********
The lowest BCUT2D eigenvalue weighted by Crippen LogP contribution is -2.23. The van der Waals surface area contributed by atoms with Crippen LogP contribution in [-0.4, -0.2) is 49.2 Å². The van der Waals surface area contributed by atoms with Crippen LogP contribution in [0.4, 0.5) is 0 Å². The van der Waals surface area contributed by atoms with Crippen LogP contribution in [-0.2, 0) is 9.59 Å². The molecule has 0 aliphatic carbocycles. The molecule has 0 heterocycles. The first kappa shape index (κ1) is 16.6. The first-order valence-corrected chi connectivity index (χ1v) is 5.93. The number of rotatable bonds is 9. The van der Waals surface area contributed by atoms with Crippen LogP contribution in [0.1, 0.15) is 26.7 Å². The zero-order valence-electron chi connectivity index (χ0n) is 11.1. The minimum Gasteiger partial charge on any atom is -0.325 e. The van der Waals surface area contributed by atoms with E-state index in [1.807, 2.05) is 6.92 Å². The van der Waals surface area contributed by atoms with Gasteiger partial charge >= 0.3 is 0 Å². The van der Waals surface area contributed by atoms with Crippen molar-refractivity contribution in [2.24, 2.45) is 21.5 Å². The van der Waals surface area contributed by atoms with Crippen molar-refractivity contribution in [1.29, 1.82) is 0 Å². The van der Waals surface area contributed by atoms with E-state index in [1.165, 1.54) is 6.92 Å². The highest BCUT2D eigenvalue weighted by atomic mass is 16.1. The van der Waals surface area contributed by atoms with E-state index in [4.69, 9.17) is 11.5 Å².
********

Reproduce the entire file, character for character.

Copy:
The lowest BCUT2D eigenvalue weighted by Crippen LogP contribution is -2.23. The van der Waals surface area contributed by atoms with Crippen LogP contribution in [-0.4, -0.2) is 49.2 Å². The van der Waals surface area contributed by atoms with Crippen LogP contribution in [0.4, 0.5) is 0 Å². The van der Waals surface area contributed by atoms with Crippen LogP contribution in [-0.2, 0) is 9.59 Å². The molecule has 0 aliphatic carbocycles. The molecule has 0 heterocycles. The first kappa shape index (κ1) is 16.6. The first-order valence-corrected chi connectivity index (χ1v) is 5.93. The number of rotatable bonds is 9. The van der Waals surface area contributed by atoms with Crippen LogP contribution in [0.1, 0.15) is 26.7 Å². The zero-order valence-electron chi connectivity index (χ0n) is 11.1. The minimum Gasteiger partial charge on any atom is -0.325 e. The van der Waals surface area contributed by atoms with E-state index in [1.807, 2.05) is 6.92 Å². The van der Waals surface area contributed by atoms with Gasteiger partial charge >= 0.3 is 0 Å². The van der Waals surface area contributed by atoms with Crippen molar-refractivity contribution in [2.24, 2.45) is 21.5 Å². The van der Waals surface area contributed by atoms with Crippen molar-refractivity contribution in [1.29, 1.82) is 0 Å². The van der Waals surface area contributed by atoms with E-state index in [1.165, 1.54) is 6.92 Å². The highest BCUT2D eigenvalue weighted by atomic mass is 16.1. The van der Waals surface area contributed by atoms with E-state index in [4.69, 9.17) is 11.5 Å².